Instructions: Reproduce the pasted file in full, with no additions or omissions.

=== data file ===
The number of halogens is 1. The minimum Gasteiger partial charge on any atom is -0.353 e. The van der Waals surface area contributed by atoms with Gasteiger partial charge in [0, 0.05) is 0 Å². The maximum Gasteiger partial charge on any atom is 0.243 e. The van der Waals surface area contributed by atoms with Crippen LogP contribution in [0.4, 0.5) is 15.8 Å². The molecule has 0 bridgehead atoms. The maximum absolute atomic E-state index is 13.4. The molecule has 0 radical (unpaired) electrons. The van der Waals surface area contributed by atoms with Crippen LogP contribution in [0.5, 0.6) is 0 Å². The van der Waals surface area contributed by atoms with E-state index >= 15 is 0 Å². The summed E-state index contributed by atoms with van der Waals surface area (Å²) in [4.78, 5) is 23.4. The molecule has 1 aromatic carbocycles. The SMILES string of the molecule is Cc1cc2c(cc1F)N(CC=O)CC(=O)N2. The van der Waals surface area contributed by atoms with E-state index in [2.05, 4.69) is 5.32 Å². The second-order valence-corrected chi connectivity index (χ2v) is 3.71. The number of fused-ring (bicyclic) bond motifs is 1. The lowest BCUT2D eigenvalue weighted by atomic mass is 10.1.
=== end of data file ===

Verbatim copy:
The number of halogens is 1. The minimum Gasteiger partial charge on any atom is -0.353 e. The van der Waals surface area contributed by atoms with Gasteiger partial charge in [0, 0.05) is 0 Å². The maximum Gasteiger partial charge on any atom is 0.243 e. The van der Waals surface area contributed by atoms with Crippen LogP contribution in [0.4, 0.5) is 15.8 Å². The molecule has 0 bridgehead atoms. The maximum absolute atomic E-state index is 13.4. The molecule has 0 radical (unpaired) electrons. The van der Waals surface area contributed by atoms with Crippen LogP contribution in [0.5, 0.6) is 0 Å². The van der Waals surface area contributed by atoms with E-state index >= 15 is 0 Å². The summed E-state index contributed by atoms with van der Waals surface area (Å²) in [4.78, 5) is 23.4. The molecule has 1 aromatic carbocycles. The SMILES string of the molecule is Cc1cc2c(cc1F)N(CC=O)CC(=O)N2. The van der Waals surface area contributed by atoms with E-state index in [2.05, 4.69) is 5.32 Å². The second-order valence-corrected chi connectivity index (χ2v) is 3.71. The number of fused-ring (bicyclic) bond motifs is 1. The lowest BCUT2D eigenvalue weighted by atomic mass is 10.1.